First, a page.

By Rachael Green, Benzinga
This month, Tiziana Life Sciences (NASDAQ: TLSA) expects to start enrolling patients for a phase 2a trial of Foralumab, an immunomodulation therapy for Secondary Progressive Multiple Sclerosis (SPMS) that’s administered through the nose. The news marks a major milestone on the path to bring the clinical-stage company’s lead drug candidate to market.
MS Patients Have Few Effective Treatment Options, And SPMS Patients Have Even Fewer
The incurable disease involves recurring painful flare-ups that can be so severe people lose the ability to walk or move. This happens when the immune system attacks parts of the body’s own central nervous system, damaging nerve fibers and interrupting communication between the brain and the rest of the body.
The oral medications that are available are generally immune-suppressing drugs that can reduce relapse rates. But because they are typically a blanket suppressant of the immune system, they also generally come with harmful side effects and increased risk of infection. Moreover, they aren’t always effective for patients with non-active secondary progressive MS (SPMS), the more severe and difficult-to-treat form of the disease that Tiziana is developing Foralumab for.
When a flare-up strikes, the current standard of care for MS generally involves either intravenous corticosteroids for reducing inflammation or blood plasma exchange – both of which need to be done in a hospital.
Positive 6-Month Clinical Results Give Hope That Foralumab Could Make A Difference In Patients’ Lives
Foralumab is an anti-CD3 monoclonal antibody. It binds to the CD3 receptor on the surface of T cells in the patient’s immune system. Rather than a blanket immune suppressor, this mechanism of action selectively dampens the autoimmune response — when the T cells attack the body’s own cells — without disrupting its ability to detect and fight external pathogens.
This has made it a promising candidate for fighting autoimmune diseases like MS as it has the potential to prevent painful autoimmune attacks without the severe side effects and risks that come with other immune-suppressing drugs.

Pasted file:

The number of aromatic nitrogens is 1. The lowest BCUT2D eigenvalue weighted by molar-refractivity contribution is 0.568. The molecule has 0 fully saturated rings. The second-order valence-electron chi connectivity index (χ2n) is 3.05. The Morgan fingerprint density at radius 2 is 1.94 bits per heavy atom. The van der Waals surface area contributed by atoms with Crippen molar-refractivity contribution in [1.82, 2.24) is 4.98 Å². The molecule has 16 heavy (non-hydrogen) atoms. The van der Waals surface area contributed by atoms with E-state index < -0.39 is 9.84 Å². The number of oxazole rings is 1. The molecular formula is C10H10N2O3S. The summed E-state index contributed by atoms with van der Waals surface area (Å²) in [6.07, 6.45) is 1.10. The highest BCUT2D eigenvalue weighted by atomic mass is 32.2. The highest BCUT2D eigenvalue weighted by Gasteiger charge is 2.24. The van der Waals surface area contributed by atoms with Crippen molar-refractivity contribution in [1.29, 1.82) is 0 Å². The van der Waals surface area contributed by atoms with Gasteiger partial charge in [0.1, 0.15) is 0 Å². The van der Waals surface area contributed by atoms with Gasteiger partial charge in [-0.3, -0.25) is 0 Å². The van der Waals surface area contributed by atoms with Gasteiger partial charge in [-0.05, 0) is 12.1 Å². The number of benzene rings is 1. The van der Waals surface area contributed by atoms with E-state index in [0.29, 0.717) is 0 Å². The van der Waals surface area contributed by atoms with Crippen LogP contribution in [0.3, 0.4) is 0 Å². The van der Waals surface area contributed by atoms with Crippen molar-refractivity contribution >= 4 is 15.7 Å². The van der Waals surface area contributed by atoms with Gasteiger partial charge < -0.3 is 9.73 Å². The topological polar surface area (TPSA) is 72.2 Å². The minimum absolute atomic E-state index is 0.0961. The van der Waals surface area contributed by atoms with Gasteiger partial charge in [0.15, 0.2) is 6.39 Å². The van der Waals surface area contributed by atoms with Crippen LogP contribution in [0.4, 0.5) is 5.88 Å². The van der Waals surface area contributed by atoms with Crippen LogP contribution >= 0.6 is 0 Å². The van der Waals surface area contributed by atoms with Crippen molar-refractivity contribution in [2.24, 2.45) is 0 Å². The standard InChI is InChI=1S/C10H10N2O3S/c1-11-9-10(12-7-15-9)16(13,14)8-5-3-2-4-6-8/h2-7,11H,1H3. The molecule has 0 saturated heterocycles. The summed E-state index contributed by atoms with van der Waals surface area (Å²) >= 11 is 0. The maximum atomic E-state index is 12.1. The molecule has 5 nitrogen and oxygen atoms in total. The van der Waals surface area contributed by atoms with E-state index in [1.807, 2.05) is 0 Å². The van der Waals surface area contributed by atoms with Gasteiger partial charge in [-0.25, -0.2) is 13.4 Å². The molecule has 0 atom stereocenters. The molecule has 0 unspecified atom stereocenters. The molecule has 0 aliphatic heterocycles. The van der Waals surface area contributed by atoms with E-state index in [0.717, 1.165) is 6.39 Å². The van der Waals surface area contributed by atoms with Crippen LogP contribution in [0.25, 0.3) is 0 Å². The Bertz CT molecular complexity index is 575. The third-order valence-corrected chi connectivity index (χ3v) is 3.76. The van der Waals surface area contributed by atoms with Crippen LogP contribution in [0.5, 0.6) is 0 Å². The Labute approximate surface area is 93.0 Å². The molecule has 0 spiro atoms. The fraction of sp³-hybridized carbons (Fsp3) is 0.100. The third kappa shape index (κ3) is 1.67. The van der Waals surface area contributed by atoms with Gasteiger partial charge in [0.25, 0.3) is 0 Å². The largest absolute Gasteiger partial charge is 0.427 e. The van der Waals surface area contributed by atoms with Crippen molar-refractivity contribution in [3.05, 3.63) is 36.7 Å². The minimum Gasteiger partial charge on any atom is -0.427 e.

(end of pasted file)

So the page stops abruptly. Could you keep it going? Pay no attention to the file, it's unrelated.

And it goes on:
Tiziana reports that Foralumab is the only anti-CD3 monoclonal antibody therapy currently in development that is fully human, meaning it's even less likely to trigger adverse reactions than the genetically engineered versions being developed by other pharmaceutical companies.
In October, the biopharma reported that five of the six patients who received the intranasal treatment in its expanded access program showed reduced microglia activation, a key biomarker of immune response and a possible contributing factor to the damaging flare-ups MS patients experience.
Positron Emission Tomography (PET) scans of the patients at three months and six months both found decreased microglia activity in the brain. That six-month clinical data also showed improvement across a number of other measures of the disease.
“Notably, in this latest clinical update for patients EA 3 through EA 6, we have seen improvement in the Modified Fatigue Impact Scale scores in three out of four patients, which is significant since fatigue is a major complaint in this population,” said Principal Investigator and Professor of Neurology at Harvard Medical School, Dr. Tanuja Chitnis, M.D.
“We have also seen various degrees of improvement in the Expanded Disability Status Scale, Timed 25-Foot Walk Test, pyramidal function scores and NeuroQoL Fatigue scores in a disease state that typically shows a decline in function over time.“
Building on that positive data, Tiziana is getting ready for a new phase 2a study of the intranasal treatment.
“I believe that the six-month qualitative na-SPMS PET readout by Dr. Singhal is very encouraging and will enable us to rapidly advance foralumab in Phase 2a testing to address patients afflicted with this devastating disease who currently have no FDA-approved treatments available,” said Tiziana Founder Gabriele Cerrone.
Patient enrollment for the new trial is expected to begin in December 2023.
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